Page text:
Students’ solutions to given problems are judged by volunteers on how well the solution solves the long-term problem, how well the students were able to come up with a spontaneous solution to an on-the-spot problem, and their teamwork.
Odyssey of the Mind has been running for 25 years and has established programs in more than 20 countries, developing creative thinkers and collaborative problem-solvers. After all that time, they continue to collect success stories from participants.
Grade Levels: Kindergarten–College Cost: $145 Team Registration ($60 early learners) Timeline: August–June
Teams choose a challenge representing one of seven areas, including STEM, fine arts, or service learning. This year, challenges include building a weight-bearing structure that doubles as a musical instrument and creating a project that targets a community need. Participants meet regularly to imagine, design, and develop a solution over the course of 2–4 months, which they then present through a short skit.
Teams are scored by volunteer appraisers based on their solution to the central challenge, the “Team Choice Elements,” (an opportunity for participants to show off their unique talents), and the “Instant Challenge” (a surprise challenge for which team members must come up with a spontaneous solution on the spot).
Research from the University of Virginia has shown that kids who participated in DI outperform non-participant peers in terms of creative thinking, critical thinking, and collaborative problem-solving. Another study from the University of Tennessee indicated that students involved in DI reported that their participation in the program helped them improve their grades.
Grade Level: Age groups between 6–18 years old, including Junior FIRST LEGO League ( Jr. FLL) (6–9 years), FIRST LEGO League (FLL) (9–14 years), FIRST Tech Challenge (high school), and FIRST Robotics Competition.
Cost: Pricing varies depending on the program, with Jr. FLL registration set at $50, not including materials, and FLL registration at $225, plus a MINDSTORM robot kit for $300–400 (which is reusable each year). Kits from previous years can be used, and students can also choose from a list of add-ons to “up their game.”
Timeline: Team registration takes place in August prior to the upcoming school year, with the competitive season spanning November through June.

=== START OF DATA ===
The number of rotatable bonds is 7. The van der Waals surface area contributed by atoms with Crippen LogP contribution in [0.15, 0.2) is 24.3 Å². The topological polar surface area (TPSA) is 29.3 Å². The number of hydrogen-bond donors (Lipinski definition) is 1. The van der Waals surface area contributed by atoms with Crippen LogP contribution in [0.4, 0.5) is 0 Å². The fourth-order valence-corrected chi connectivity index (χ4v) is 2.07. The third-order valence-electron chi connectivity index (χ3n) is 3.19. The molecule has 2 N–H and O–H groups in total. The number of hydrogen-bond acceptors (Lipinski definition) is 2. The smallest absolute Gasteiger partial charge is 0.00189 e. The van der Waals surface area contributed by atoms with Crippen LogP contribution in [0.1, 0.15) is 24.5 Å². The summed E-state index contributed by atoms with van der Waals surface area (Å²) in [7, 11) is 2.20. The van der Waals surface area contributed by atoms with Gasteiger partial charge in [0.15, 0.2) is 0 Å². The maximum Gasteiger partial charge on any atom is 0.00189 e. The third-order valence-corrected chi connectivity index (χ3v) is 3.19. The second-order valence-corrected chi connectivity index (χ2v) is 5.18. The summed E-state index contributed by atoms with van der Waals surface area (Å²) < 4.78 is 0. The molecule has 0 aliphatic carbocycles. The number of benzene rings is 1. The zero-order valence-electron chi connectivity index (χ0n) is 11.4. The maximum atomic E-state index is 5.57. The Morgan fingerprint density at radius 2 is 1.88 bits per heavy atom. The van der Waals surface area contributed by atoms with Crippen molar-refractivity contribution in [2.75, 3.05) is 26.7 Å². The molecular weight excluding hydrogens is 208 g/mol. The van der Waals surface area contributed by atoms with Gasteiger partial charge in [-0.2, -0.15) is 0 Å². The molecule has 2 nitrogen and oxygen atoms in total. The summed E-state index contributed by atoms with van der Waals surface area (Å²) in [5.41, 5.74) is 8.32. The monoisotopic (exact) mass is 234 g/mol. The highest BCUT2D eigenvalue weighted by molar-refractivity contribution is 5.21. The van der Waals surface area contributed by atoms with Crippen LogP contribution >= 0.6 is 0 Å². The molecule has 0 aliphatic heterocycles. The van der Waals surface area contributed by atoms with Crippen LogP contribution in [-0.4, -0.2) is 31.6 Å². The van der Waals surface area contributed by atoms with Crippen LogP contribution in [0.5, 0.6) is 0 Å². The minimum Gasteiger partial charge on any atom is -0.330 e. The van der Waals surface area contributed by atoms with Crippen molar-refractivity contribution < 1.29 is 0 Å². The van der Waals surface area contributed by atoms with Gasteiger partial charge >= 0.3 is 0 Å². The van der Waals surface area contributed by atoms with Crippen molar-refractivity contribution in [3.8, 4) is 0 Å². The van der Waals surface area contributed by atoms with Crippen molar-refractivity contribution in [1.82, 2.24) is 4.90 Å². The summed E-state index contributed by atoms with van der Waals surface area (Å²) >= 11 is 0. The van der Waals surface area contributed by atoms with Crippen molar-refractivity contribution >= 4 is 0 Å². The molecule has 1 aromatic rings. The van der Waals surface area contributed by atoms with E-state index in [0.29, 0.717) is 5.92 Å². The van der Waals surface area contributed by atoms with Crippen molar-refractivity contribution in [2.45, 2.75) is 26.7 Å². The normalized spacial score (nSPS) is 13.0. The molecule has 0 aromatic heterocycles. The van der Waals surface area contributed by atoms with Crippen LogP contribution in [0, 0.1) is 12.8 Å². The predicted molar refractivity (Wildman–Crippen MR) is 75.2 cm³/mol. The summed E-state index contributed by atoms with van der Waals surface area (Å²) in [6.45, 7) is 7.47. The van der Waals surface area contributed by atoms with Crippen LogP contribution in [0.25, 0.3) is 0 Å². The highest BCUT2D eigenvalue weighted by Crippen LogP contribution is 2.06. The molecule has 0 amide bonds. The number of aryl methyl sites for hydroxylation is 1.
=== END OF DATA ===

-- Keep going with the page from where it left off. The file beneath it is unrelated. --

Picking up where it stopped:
Kids use their team kits to solve challenges and program robots to perform various tasks based on the program level. For instance, this year in FIRST LEGO League, participants had to program their robots to pick up a ball and score a goal. Kids are encouraged to meet with industry experts, attend regional competitions, and create a unique team presence to showcase in a friendly competition.
Projects are judged and scored based on the overall design, the final project, and the team’s demonstration of the program’s Core Values.
According to a study from Brandeis University, students who had participated in the FIRST programs were more likely to attend college and to want to pursue a second degree when compared to the national average. Additionally, the alumni were substantially more interested in pursuing STEM fields. For example, the FIRST participants were three times more likely to major in engineering than the rest of their cohort.
For more information, check out this Noodle spotlight on a New York City FIRST LEGO league team and the lessons learned by both students and parents.
Grade Level: 6–8 Cost: $25 registration, $100 materials budget Timeline: August–January
Students follow Next Generation Science Standards to learn the engineering design process and solve real-world issues. Participants plan their own city using SimCity software, write an essay based on research about a social need, build a city model using recycled materials, and write a narrative description of the model. Students may present their work at a regional tournament.
Future City is primarily an educational program, and students do not have to compete. If they choose to, they are scored based on their knowledge, presentation skills, and the judge’s overall assessment of the presentation.